L-asparaginase is an efficient inhibitor of tumor development, used in chemotherapy sessions against acute lymphoblastic leukemia (ALL) tumor cell; its use results in 90% complete remission of the disease in treated patients. Saccharomyces cerevisiae's L-asparaginase II (ScASNaseII) has a high potential to overcome the side effects of bacteria L-asparaginase, but the endogenous production of it results in hypermannosylated immunogenic enzyme. However, Pichia pastoris Glycoswitch strain has the machinery to express and secrete high quantity of the enzyme and with humanized glycosylation. Here we describe the genetic process to acquire the ScASNaseII in the extracellular medium expressed by P. pastoris Glycoswitch, and the biochemical properties of the resultant enzyme, kinetic profile, cytotoxicity against ALL cell line and the interference of glycosylation in its activity. Our data show that the strain employed is able to express extracellular asparaginase active and possible to be purified of contaminant proteins using a single chromatographic step. The specific activity using asparagine was 218.2 and the glutaminase activity represents 3.1% of its asparaginase activity. The kinetics parameters were KM=120.5 µM and a catalytic efficiency of 3.8x105 M-1s-1. The Native-PAGE suggested a tetrameric protein conformation, with approximately 150 kDa. This is a novel strategy to produce this enzyme extracellularly, easier to purify and with better biotechnological properties

Pichia/isolation & purification , Asparaginase/analysis , Saccharomyces cerevisiae/isolation & purification , Glycosylation , Recombinant Proteins , Precursor Cell Lymphoblastic Leukemia-Lymphoma/diagnosis
Braz. j. microbiol ; 49(4): 808-815, Oct.-Dec. 2018. tab, graf
Article in English | LILACS | ID: biblio-974288


ABSTRACT Chicha, a type of beer made mainly with maize or cassava, is a traditional fermented beverage of the Andean region. There have only been a few studies on yeasts associated with chicha fermentation, and the species diversity occurring during the production of this beverage is not known. The objective of this study was to determine the biodiversity of yeasts in chicha, and to characterize the Saccharomyces cerevisiae populations associated with the production of chicha de jora, seven-grain chicha, chicha de yuca, and chicha de morocho in Ecuador. The molecular diversity of S. cerevisiae populations was determined by restriction polymorphism mitochondrial profiles. The beverages were characterized based on their physicochemical parameters. Twenty-six species were identified, and the most prevalent species were S. cerevisiae and Torulaspora delbrueckii. Other yeast species were isolated at low frequencies. Among 121 isolates of S. cerevisiae, 68 different mtDNA molecular profiles were identified. These results showed that chichas are fermented by a high number of different strains of S. cerevisiae. Some other species provided a minor contribution to the fermentation process. The chicha presented generally similar physicochemical parameters to those observed for other traditional fermented beverages, and can be considered as an acid fermented beverage.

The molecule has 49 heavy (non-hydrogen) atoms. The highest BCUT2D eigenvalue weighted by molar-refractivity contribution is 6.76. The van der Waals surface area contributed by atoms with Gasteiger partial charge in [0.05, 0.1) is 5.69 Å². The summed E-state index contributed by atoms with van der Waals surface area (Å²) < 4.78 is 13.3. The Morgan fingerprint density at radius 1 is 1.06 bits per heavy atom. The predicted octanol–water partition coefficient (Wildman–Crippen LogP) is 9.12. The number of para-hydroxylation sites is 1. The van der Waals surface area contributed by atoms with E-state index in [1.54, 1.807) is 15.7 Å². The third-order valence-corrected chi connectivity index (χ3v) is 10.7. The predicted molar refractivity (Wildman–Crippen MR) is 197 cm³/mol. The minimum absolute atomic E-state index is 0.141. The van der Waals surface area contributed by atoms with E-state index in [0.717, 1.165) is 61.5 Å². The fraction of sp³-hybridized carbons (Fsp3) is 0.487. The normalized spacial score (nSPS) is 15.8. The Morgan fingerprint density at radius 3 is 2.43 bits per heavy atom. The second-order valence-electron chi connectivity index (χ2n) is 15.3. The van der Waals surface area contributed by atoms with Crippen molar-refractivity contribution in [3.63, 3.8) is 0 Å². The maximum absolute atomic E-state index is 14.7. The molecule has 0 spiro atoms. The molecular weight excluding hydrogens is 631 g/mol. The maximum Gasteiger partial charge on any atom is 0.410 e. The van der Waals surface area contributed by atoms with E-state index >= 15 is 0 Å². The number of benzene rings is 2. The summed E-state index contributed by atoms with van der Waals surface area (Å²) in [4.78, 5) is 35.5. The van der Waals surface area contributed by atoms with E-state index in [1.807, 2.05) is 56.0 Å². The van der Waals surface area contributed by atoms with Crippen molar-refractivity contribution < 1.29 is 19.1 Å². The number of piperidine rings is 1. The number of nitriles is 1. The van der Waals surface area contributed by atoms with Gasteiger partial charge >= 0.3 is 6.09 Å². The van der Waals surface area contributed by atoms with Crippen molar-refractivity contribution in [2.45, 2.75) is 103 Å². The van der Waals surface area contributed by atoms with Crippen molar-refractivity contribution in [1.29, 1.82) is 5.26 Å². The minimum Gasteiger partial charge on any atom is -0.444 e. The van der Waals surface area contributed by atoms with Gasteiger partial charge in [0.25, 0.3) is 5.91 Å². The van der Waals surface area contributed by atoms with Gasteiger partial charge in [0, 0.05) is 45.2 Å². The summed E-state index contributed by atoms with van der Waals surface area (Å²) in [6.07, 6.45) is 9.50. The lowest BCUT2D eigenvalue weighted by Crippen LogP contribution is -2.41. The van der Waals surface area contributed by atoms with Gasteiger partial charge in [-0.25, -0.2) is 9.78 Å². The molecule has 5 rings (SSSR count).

Saccharomyces cerevisiae/isolation & purification , Beer/microbiology , Yeasts/isolation & purification , Yeasts/metabolism , Saccharomyces cerevisiae/classification , Saccharomyces cerevisiae/genetics , Saccharomyces cerevisiae/metabolism , Beer/analysis , Yeasts/classification , Yeasts/genetics , Manihot/metabolism , Manihot/microbiology , Zea mays/metabolism , Zea mays/microbiology , Biodiversity , Ecuador , Fermentation
Braz. j. microbiol ; 48(3): 592-601, July-Sept. 2017. tab, graf
Article in English | LILACS | ID: biblio-889150


Abstract The aim of this study was to develop a kefir apple-based vinegar and evaluate this fermentation process using new methodology with Biospeckle Laser. Brazilian kefir grains were inoculated in apple must for vinegar production. In this study, the microbial community present in kefir, and correspondent vinegar, was investigated using Matrix Assisted Laser Desorption/Ionization - Time of Flight Mass Spectrometry (MALDI-TOF MS) technique. Saccharomyces cerevisiae, Lactobacillus paracasei, Lactobacillus plantarum, Acetobacter pasteurianus and Acetobacter syzygii were the microbial species identified. S. cerevisiae, L. plantarum, A. pasteurianus and A. syzygii were found in smaller quantities at the beginning of the alcoholic fermentation, but were found throughout the alcoholic and acetic fermentation. Kefir grains were able to utilize apple must as substrate to produce ethanol, and acetic acid. Acetate, volatile alcohols and aldehydes in the vinegar-based kefir were also produced. The yield of acetic acid in the kefir vinegars was ∼79%. The acetic acid concentration was ∼41 g L-1, reaching the required standard for the Brazilian legislation accepts it as vinegar (4.0% acetic acid). Kefir vinegar showed good acceptance in the sensory analysis. The technology proposed here is novel by the application of immobilized-cell biomass (kefir grains) providing a mixed inocula and eliminating the use of centrifuge at the end of the fermentative process. This step will save energy demand and investment. This is the first study to produce apple vinegar using kefir grains.